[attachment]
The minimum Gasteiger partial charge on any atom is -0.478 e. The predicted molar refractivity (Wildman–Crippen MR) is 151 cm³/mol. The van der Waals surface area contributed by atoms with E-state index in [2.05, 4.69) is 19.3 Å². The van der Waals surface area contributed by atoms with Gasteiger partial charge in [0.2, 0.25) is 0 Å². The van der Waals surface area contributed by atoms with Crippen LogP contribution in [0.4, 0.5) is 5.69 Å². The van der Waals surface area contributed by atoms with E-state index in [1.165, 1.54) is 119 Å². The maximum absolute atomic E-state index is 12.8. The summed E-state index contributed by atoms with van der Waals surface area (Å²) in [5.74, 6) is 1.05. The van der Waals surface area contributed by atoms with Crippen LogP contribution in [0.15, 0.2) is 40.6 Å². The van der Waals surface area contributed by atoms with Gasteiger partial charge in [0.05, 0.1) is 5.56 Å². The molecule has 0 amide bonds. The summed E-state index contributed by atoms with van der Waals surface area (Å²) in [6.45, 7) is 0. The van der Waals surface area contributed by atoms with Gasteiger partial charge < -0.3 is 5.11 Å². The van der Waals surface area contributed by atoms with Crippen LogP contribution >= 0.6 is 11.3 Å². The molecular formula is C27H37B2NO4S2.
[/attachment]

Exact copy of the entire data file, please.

The minimum Gasteiger partial charge on any atom is -0.478 e. The predicted molar refractivity (Wildman–Crippen MR) is 151 cm³/mol. The van der Waals surface area contributed by atoms with E-state index in [2.05, 4.69) is 19.3 Å². The van der Waals surface area contributed by atoms with Gasteiger partial charge in [0.2, 0.25) is 0 Å². The van der Waals surface area contributed by atoms with Crippen LogP contribution in [0.4, 0.5) is 5.69 Å². The van der Waals surface area contributed by atoms with E-state index in [1.165, 1.54) is 119 Å². The maximum absolute atomic E-state index is 12.8. The summed E-state index contributed by atoms with van der Waals surface area (Å²) in [5.74, 6) is 1.05. The van der Waals surface area contributed by atoms with Crippen LogP contribution in [0.15, 0.2) is 40.6 Å². The van der Waals surface area contributed by atoms with Gasteiger partial charge in [0.05, 0.1) is 5.56 Å². The molecule has 0 amide bonds. The summed E-state index contributed by atoms with van der Waals surface area (Å²) in [6.45, 7) is 0. The van der Waals surface area contributed by atoms with Gasteiger partial charge < -0.3 is 5.11 Å². The van der Waals surface area contributed by atoms with Crippen LogP contribution >= 0.6 is 11.3 Å². The molecular formula is C27H37B2NO4S2.